Looking for something else, I came across my 2015 Post Mortem of my First Atlantic Passage. It’s fascinating. Makes me feel I should write another one for this passage. I will, but also think I would like to do a compare & contrast, a great teacher’s tool.
But this is not that. This is more about the how and why I went the way we went. In thinking about this post, I’ve been thinking a lot about this in the past couple weeks. But even now, I go back and forth, would I or would I? That is the question.
Not my usual rainbow and sunset picture, but appropriate none the less. Being in Saigon gives me the opportunity to think, reflect and plan for the future.
Being away from Dauntless, longer than originally planned, but in fact, it’s worked out for the best. When I am on Dauntless, short term takes precedence.
As I have reflected on the events of 2016. I found myself racing through some places I really loved, like Galicia; while staying months in places I really didn’t, like Southern Spain, Morocco.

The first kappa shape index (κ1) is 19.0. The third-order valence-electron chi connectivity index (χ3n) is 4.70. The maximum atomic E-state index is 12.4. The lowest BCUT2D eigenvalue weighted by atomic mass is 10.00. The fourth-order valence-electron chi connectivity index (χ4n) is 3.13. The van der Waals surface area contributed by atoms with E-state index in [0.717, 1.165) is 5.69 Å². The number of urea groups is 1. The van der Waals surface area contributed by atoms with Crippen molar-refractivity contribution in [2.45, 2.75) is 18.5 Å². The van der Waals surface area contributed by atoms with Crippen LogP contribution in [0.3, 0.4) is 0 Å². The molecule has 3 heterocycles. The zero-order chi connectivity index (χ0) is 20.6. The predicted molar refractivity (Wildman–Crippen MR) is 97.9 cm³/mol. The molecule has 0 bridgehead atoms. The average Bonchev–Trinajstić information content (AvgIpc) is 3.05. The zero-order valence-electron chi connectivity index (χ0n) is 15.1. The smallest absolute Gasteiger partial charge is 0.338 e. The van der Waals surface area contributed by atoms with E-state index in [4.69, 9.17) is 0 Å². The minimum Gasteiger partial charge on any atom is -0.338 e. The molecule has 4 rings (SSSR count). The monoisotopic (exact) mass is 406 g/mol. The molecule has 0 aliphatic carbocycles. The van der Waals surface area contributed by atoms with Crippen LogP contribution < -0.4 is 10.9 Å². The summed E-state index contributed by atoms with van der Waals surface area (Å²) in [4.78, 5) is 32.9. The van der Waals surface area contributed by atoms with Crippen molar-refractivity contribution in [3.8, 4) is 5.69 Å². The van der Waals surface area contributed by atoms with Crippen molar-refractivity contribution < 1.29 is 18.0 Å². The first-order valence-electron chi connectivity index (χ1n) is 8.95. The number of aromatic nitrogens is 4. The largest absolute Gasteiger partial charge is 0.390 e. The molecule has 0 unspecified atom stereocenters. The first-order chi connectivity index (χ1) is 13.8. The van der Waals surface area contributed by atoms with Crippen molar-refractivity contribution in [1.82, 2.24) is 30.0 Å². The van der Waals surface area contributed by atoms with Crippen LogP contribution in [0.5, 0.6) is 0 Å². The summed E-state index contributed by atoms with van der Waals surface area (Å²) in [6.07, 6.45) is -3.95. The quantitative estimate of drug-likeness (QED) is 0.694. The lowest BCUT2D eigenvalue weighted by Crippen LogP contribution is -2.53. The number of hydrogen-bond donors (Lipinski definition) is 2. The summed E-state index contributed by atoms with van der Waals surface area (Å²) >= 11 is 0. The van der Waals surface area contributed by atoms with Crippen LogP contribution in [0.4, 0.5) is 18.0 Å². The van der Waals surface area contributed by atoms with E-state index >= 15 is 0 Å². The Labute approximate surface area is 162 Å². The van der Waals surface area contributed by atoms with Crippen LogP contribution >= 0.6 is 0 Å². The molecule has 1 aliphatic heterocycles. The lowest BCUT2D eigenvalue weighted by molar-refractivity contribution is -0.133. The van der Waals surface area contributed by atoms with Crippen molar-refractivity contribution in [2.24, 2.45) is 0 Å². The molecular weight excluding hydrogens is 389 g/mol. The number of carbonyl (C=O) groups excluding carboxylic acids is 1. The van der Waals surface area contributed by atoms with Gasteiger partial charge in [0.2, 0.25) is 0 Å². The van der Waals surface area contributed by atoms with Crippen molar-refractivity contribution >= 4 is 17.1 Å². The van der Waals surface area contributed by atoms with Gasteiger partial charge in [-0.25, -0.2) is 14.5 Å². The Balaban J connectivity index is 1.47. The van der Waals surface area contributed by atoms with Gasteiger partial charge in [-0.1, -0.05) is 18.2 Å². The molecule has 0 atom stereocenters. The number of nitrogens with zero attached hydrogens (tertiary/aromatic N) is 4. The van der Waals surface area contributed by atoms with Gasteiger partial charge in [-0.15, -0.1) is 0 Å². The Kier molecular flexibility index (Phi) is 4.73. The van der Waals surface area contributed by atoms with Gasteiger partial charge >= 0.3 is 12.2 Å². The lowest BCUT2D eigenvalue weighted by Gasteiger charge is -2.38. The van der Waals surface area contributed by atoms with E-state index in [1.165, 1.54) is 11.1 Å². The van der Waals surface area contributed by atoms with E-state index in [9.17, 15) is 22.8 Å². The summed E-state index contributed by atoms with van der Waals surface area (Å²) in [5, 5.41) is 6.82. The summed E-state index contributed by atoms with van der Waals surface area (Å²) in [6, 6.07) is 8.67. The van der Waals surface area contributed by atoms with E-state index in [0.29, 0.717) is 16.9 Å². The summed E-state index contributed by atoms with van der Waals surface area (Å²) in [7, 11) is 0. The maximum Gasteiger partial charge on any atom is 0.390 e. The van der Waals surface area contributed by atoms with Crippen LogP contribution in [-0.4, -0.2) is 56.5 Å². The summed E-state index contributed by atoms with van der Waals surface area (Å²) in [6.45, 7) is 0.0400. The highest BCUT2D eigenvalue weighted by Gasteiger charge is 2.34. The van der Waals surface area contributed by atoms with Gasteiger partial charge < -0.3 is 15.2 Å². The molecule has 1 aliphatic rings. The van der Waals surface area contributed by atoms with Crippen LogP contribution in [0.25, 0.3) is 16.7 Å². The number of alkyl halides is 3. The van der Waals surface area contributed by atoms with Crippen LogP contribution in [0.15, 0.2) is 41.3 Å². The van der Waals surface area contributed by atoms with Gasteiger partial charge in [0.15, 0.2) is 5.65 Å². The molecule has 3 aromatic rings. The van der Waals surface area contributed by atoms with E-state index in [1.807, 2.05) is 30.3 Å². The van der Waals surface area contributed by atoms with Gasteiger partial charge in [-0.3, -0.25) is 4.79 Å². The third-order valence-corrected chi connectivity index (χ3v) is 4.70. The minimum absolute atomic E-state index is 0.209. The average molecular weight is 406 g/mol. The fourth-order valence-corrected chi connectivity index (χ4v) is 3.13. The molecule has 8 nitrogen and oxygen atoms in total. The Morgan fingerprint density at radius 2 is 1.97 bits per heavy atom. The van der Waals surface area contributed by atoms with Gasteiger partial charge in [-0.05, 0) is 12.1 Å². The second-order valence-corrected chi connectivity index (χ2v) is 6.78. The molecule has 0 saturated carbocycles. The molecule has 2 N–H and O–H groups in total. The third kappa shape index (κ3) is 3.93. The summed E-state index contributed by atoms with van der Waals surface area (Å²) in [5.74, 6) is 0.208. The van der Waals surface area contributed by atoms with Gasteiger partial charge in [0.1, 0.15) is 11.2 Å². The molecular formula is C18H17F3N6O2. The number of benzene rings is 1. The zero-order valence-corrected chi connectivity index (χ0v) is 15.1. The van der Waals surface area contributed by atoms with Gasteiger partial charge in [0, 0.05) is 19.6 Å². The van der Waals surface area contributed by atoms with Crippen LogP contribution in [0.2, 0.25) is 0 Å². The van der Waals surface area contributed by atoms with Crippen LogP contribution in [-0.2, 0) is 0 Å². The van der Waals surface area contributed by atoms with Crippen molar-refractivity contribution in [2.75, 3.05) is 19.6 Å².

It was a tumultuous year, in every aspect. The year started with Dauntless was in the capable hands of the Kehoe Boys in New Ross, Ireland, another place I miss very much. I, in the meantime, was in NY and then Julie and I took a trip to Galicia in mid-February to see if we could keep Dauntless in A Coruna or Vigo, for the winter 2016-17. We both loved Galicia as much as we thought we would. Thus, Plan A to return to North America became Plan B.
Plan B: Ireland, Scotland for the summer, then France in August and Galicia by mid-September for the winter. Now, the Schengen three-month rule really puts a crimp on spending time (and money) in Europe for non-E.U. cruisers, but I’d spend the off times in NY and USA.
Then Life Happened and the Plan Changed, again.
Even before leaving NYC at the end of March I found myself going back to Plan A, getting Dauntless back to the New World.
So far, so good. Plan A would get me to Asia sooner rather than later. But I did not think about how much I liked the cruising in Ireland, Scotland, Atlantic France (Brittany) and Spain (Galicia).
The route from Ireland to Panama is dictated by climate and currents. Not a lot of options, but I’m not sure I really thought about the choices I did have well enough.
And that will be the topic of my next post.